Mon, September 23, 2013

It's hammer time for straight-shooting Frizell

By TIM BAINES, QMI Agency


Sultana Frizell competes in the women's hammer throw at the Toronto International Track & Field Games in Toronto, Ont., July 11, 2012. (MARK BLINCH/Reuters)

OTTAWA - Twenty minutes on the phone with Sultana Frizell evokes a lot of emotions, mostly happiness.

Her sense of humour and candidness, with a sprinkling in of F-bombs, are refreshing; there is nothing cliche, nothing cookie cutter about the 27-year-old pride of Perth. You can't help but smile — she has 50 shades of likeability — and root for her as she pursues Olympic glory.

Things just come out of her mouth. She jokes that maybe she'll have to be muzzled by track and field officials. That would be a shame.

Frizell earned her ticket to London with a second-place finish at the recent Canadian track and field trials. Her best throw of 69.21 metres in the hammer throw was well below a huge toss of 75.4 in March in Tucson, a fling which beat her own Canadian record by 2.80 metres.

"When you get up to 75 metres, it's like the BMW club," said Frizell. "Nationals for me were just taking care of business," said Frizell. "I've got bigger fish to fry."

Turns out she wasn't operating at full strength at nationals, or really anywhere need it.

"I got food poisoning," said Frizell. "I'm thinking, 'Oh, sweet Jesus, let me be upright so I can throw the hammer.' I felt OK on the day (of the competition). I had missed a full day of training. And a whole day for me is a lot."

The bottom line is she'll get a chance to do what she does best: Toss a 4-kg steel ball attached to a wire.

She'll use a 33rd-place finish at the 2008 Beijing Games, with a throw of 65.44 metres, as motivation. She admits she wasn't ready.

"I want this to be a different story than Beijing was," said Frizell. "Beijing came as a bit of a surprise. I didn't think it would happen. I had changed coaches, changed cities (moving to Kamloops) and basically changed my life.

"I don't feel like I tapped my potential. London had been what I had been focusing on. With Beijing, it was like 'Holy f---, I've just made the Olympic team.' "

A disappointing and frustrating 2011 season is long gone, pushed to the outer recesses of her mind. Positive thoughts only, please.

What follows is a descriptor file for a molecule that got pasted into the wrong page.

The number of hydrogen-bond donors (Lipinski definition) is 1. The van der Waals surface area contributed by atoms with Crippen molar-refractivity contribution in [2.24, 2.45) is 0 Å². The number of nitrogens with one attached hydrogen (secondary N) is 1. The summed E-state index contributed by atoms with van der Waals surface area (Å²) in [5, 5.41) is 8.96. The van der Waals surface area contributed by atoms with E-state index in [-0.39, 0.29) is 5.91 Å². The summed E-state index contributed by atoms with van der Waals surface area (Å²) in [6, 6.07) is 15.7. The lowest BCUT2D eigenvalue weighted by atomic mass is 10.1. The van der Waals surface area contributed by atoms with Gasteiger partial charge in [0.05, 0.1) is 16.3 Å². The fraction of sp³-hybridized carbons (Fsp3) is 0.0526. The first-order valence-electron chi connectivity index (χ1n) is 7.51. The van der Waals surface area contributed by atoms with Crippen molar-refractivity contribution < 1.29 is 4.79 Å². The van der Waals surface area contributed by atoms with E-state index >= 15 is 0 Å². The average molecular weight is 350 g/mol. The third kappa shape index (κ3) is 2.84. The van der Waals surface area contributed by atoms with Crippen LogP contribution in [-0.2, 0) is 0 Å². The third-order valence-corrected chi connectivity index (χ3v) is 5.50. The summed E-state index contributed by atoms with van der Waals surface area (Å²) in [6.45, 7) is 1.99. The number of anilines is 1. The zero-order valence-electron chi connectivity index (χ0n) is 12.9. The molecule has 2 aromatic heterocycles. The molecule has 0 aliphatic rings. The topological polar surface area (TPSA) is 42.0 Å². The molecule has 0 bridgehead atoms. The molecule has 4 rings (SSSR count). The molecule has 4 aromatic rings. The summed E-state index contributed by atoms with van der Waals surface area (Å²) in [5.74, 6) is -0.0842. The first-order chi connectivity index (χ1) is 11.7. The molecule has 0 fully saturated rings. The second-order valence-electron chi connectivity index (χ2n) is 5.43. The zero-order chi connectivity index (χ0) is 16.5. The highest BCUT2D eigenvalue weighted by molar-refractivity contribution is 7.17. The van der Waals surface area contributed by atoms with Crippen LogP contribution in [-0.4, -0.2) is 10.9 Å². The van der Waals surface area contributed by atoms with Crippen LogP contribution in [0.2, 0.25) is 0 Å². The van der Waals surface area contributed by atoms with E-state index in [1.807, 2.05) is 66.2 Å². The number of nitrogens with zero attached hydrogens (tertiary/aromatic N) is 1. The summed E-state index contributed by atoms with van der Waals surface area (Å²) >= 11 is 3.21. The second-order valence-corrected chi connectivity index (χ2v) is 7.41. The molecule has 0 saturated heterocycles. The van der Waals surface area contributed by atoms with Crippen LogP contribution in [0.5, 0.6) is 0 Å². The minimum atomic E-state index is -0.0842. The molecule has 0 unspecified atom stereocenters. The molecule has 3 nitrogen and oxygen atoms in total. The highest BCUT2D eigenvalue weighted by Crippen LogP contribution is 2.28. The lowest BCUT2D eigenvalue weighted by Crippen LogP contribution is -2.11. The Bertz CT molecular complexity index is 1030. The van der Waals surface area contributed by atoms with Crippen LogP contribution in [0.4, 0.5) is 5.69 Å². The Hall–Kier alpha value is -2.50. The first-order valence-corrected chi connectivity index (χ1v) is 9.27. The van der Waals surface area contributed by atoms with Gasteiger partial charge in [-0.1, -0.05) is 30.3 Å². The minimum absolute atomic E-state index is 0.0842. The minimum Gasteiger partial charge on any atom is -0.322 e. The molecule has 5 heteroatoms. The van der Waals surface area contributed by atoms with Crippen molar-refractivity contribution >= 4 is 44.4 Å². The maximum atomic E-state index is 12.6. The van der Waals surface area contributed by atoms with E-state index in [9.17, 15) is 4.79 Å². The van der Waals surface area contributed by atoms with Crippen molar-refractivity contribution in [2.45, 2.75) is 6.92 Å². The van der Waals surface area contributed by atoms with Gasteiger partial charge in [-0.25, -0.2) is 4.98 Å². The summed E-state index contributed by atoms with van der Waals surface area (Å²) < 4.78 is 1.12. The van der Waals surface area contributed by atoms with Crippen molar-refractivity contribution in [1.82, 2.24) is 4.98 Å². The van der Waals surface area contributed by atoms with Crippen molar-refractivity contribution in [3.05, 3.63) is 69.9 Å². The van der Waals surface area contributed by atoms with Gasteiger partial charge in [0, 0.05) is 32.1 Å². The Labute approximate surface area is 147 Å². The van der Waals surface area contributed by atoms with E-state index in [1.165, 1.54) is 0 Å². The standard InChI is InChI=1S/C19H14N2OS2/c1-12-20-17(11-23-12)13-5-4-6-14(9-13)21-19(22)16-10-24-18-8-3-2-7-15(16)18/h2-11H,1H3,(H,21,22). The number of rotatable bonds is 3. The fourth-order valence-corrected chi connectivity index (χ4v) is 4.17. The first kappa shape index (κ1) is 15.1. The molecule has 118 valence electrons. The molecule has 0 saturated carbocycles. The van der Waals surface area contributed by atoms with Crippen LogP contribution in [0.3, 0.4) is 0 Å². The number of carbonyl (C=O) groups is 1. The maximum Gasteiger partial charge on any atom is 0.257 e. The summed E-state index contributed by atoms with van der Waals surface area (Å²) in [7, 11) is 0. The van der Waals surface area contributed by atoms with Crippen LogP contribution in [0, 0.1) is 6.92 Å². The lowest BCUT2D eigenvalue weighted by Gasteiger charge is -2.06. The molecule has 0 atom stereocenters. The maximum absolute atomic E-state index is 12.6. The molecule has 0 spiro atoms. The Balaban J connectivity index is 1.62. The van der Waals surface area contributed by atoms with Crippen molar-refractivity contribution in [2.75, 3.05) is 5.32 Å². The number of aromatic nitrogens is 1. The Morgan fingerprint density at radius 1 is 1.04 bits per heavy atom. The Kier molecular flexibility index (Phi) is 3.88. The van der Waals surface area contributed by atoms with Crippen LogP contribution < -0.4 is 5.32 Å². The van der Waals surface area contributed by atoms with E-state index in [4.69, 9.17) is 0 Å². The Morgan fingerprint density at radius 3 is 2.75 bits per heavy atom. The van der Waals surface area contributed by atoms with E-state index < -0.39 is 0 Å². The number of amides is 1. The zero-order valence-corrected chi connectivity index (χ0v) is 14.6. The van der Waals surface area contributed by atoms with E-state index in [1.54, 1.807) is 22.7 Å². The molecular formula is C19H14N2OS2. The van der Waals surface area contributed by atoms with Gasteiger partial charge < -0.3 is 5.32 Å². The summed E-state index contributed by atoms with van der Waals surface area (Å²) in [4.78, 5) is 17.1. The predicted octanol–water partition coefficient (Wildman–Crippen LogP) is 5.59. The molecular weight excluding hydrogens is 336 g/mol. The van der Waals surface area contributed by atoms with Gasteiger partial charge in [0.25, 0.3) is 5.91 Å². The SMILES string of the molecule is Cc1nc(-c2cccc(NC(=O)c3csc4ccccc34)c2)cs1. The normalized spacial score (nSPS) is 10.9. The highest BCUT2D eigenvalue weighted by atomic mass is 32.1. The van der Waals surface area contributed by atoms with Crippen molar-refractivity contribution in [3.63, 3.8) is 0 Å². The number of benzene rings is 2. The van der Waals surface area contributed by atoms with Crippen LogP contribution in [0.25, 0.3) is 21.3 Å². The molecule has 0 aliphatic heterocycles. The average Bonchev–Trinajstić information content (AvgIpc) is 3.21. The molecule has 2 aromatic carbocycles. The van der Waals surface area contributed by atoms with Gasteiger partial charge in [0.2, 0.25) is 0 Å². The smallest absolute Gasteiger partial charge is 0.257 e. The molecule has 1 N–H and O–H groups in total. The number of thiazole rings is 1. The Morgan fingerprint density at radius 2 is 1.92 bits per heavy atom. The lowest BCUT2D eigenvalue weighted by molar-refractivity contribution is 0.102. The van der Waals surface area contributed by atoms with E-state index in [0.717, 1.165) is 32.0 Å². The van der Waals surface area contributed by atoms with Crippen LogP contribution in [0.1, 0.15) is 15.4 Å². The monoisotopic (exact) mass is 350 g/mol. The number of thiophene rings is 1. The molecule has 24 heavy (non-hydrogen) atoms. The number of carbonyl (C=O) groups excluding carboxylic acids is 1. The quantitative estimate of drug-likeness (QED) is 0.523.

She's benefited from the training of Ukrainian coach, Dr. B, Anatoliy Bondarchuk. Coach and athlete have a great, often playful relationship.

She'll toss the hammer and tell the coach it has gone a certain distance. Coach will beg to differ.

"That old boy has the eye of an eagle," said Frizell.

Sometimes, Dr. B puts his wife's Ukrainian cake on the line if Frizell can heave that ball a certain distance.

"When Dr. B makes training about food, this monkey dances," said Frizell.

An only child to Ken and Darlene, Frizell played volleyball and basketball ("I sure as hell didn't want to play soccer or tennis ... there was too much running") at Perth and District Collegiate Institute, where she graduated with fellow Olympians Nick Tritton and Mike Brown.

She also played baseball — against boys — and was a figure skater. As she continued to grow — to six feet and more than 220 lbs. — the idea of twirling around in a frilly dress became less and less appealing.

She's very close to her mom; the two get each other going.

"As much as my mom thinks I'm her girl, I'm a daddy's girl," said Frizell with a chuckle. "I think I have my dad's looks and sarcasm and my mom's button pushing."

When she was 13, she got an introduction to track and field's power events at the cottage when her dad dug a rock out of the lake, pulled out some old 1970s dinner plates and a broomstick handle and assembled makeshift shotput, discus and javelin instruments. At a track meet a couple of years later, Frizell came across the hammer throw. She trained with the Ottawa Lions, under coach Joe Burke.

Frizell took a scholarship at the University of Georgia. She won her first national championship in 2007.

With the clock winding down to her Olympic moment, Frizell is on track ... focused.

"(Competing in the Olympics) is bigger than the hardware," he said. "It's me and the hammer, in the circle, enjoying the moment and doing what I do. I don't want to put a number in it. I will say going in I am confident."

And then she slides back into a mode in which she's totally comfortable.

That huge, hearty laugh ... and sense of humour.

If things go as planned, if she throws like she knows she can, she'll "make some McLovin in the circle."

THE FRIZELL FILE

  • Sport: Hammer throw
  • Age: 27
  • Height: 6 feet
  • Born: Perth
  • Residence: Kamloops
  • Olympic experience: 2008 Beijing
  • Twitter: @Sultythrows